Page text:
Whenever Holden feels depressed he usually puts on this hat to block all the society around him from affecting his depression. "I took my old hunting hat out and put it on. I knew I wouldn 't meet anybody that knew me". This quote shows how Holden wants to be unique and not a phony like others. He also realises that his family would recognise him if they saw someone with a red hunting hat as most people do not wear hunting hats when walking in a big city like New York.
To add on, in the novel, Holden wears a red hunting hat whenever he feels awkward or when he is in a weird situation. The red hunting is seen as a symbol of protection towards Holden.’’I was sort of crying. I don’t know why. I put on my red hunting hat on and turned the peak around the back, the way I liked it, and then I yelled at the top my goddamn lungs,’’ is a quote from chapter seven and it shows how the hat protects him from the darkness and phonies of the real-life world. Holden feels as if the hat is a sort of armor and he becomes indomitable when he wears it.
“He knew that a fifty below spittle crackled on the snow, but this spittle crackled in the air. Undoubtedly it was colder than fifty below how much colder he did not know. But the temperature did not matter” (111). Under normal circumstance spit does not freeze in the air nor does on the ground. Since it did both that tells us as peers, he is in a dangerous environment where he shouldn’t travel alone.
The character of Frankenstein is introduced as a man with an almost perfect family. However, as he grows older and begins to pursue and acquire progressively greater knowledge, his life takes a turn for the worse. This pursuit of knowledge poses no problem to Victor at first; it is only when he allows the concepts of natural philosophy to “[become] nearly [his] sole occupation” (Shelley, 29). He begins to care less and less about his family and relationships as he devotes each and every moment of his life towards his research. Victor relies on his family, primarily Elizabeth, to keep him happy and sane, so as he begins to seclude himself further and further from them in his pursuit of knowledge, he begins making worse and worse decisions leading to the eventual creation of the Being that changes everything.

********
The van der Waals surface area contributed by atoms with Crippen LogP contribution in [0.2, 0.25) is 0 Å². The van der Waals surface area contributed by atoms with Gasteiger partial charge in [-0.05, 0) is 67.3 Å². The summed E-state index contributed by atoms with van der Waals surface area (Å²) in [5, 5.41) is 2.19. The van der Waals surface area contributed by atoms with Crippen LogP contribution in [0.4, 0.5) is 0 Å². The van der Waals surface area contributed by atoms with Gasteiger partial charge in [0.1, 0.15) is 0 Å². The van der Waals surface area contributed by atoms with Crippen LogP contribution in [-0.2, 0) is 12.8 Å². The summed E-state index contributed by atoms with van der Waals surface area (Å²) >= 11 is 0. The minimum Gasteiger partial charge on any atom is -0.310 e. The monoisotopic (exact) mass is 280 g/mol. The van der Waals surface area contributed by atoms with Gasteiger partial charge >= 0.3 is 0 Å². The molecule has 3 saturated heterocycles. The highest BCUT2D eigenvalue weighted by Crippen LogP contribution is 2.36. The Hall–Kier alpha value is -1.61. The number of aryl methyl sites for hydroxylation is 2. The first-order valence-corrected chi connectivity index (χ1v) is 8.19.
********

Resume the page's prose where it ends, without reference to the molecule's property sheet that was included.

Throughout the Catcher and the Rye, the story follows the main character, Holden, after his dismissal from Pencey Prep, journeying through New York City, and along the way giving a biased narrative. As the story goes on, Holden talks about his brother, Allie, who died of leukemia, his sex drive, his childhood friend Jane, and his love for his little sister, Phoebe. In Catcher and the Rye, Salinger portrays that inner needs and wants can affect people in negative ways, such as holding onto the past (Body 1), and making poor, impulsive decisions (Body 2). Holden, in the story, is known to be quick to judge people, especially when it happens to coincide with his past. When he is talking to his roommate Stradlater, after Stradlater went off on a date with Holden’s childhood friend, Jane, whom Holden has feelings for, “‘What’d you do?’ I said.
Despite this, Caulfield knows that this is inevitable and these children will unfortunately become adults, and will no longer be genuine, pure human beings in his eyes, but wants to reinforce the fact that childhood happens once and that they should enjoy it. In the final analysis this book is very well written and is full of symbolism and has not made me smile in